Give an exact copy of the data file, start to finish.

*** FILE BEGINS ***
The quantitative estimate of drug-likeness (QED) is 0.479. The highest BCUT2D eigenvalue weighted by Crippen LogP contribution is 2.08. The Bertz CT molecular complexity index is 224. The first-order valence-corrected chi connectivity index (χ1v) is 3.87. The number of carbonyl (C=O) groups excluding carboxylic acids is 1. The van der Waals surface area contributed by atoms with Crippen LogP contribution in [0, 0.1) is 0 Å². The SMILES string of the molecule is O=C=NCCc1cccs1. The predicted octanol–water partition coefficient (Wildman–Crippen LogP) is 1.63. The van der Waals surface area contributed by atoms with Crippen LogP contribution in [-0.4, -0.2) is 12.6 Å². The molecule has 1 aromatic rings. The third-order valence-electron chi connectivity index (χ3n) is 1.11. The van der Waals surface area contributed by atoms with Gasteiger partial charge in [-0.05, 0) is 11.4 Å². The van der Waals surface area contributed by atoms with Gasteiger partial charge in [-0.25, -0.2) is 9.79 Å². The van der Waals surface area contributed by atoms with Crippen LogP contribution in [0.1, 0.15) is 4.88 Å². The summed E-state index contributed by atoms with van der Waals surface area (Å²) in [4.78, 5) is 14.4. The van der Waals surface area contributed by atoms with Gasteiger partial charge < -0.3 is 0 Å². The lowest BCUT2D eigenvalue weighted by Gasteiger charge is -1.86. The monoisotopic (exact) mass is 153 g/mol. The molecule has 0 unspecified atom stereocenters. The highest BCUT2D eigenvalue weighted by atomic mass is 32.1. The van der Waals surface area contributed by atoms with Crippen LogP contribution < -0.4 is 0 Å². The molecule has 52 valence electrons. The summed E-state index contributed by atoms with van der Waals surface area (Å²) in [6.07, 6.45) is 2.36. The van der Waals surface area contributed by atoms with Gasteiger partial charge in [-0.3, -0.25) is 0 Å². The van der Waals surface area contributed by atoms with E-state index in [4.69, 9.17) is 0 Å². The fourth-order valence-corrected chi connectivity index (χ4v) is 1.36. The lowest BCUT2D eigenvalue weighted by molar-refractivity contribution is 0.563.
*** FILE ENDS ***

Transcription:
The quantitative estimate of drug-likeness (QED) is 0.479. The highest BCUT2D eigenvalue weighted by Crippen LogP contribution is 2.08. The Bertz CT molecular complexity index is 224. The first-order valence-corrected chi connectivity index (χ1v) is 3.87. The number of carbonyl (C=O) groups excluding carboxylic acids is 1. The van der Waals surface area contributed by atoms with Crippen LogP contribution in [0, 0.1) is 0 Å². The SMILES string of the molecule is O=C=NCCc1cccs1. The predicted octanol–water partition coefficient (Wildman–Crippen LogP) is 1.63. The van der Waals surface area contributed by atoms with Crippen LogP contribution in [-0.4, -0.2) is 12.6 Å². The molecule has 1 aromatic rings. The third-order valence-electron chi connectivity index (χ3n) is 1.11. The van der Waals surface area contributed by atoms with Gasteiger partial charge in [-0.05, 0) is 11.4 Å². The van der Waals surface area contributed by atoms with Gasteiger partial charge in [-0.25, -0.2) is 9.79 Å². The van der Waals surface area contributed by atoms with Crippen LogP contribution in [0.1, 0.15) is 4.88 Å². The summed E-state index contributed by atoms with van der Waals surface area (Å²) in [4.78, 5) is 14.4. The van der Waals surface area contributed by atoms with Gasteiger partial charge < -0.3 is 0 Å². The lowest BCUT2D eigenvalue weighted by Gasteiger charge is -1.86. The monoisotopic (exact) mass is 153 g/mol. The molecule has 0 unspecified atom stereocenters. The highest BCUT2D eigenvalue weighted by atomic mass is 32.1. The van der Waals surface area contributed by atoms with Crippen LogP contribution < -0.4 is 0 Å². The molecule has 52 valence electrons. The summed E-state index contributed by atoms with van der Waals surface area (Å²) in [6.07, 6.45) is 2.36. The van der Waals surface area contributed by atoms with Gasteiger partial charge in [-0.3, -0.25) is 0 Å². The van der Waals surface area contributed by atoms with E-state index in [4.69, 9.17) is 0 Å². The fourth-order valence-corrected chi connectivity index (χ4v) is 1.36. The lowest BCUT2D eigenvalue weighted by molar-refractivity contribution is 0.563.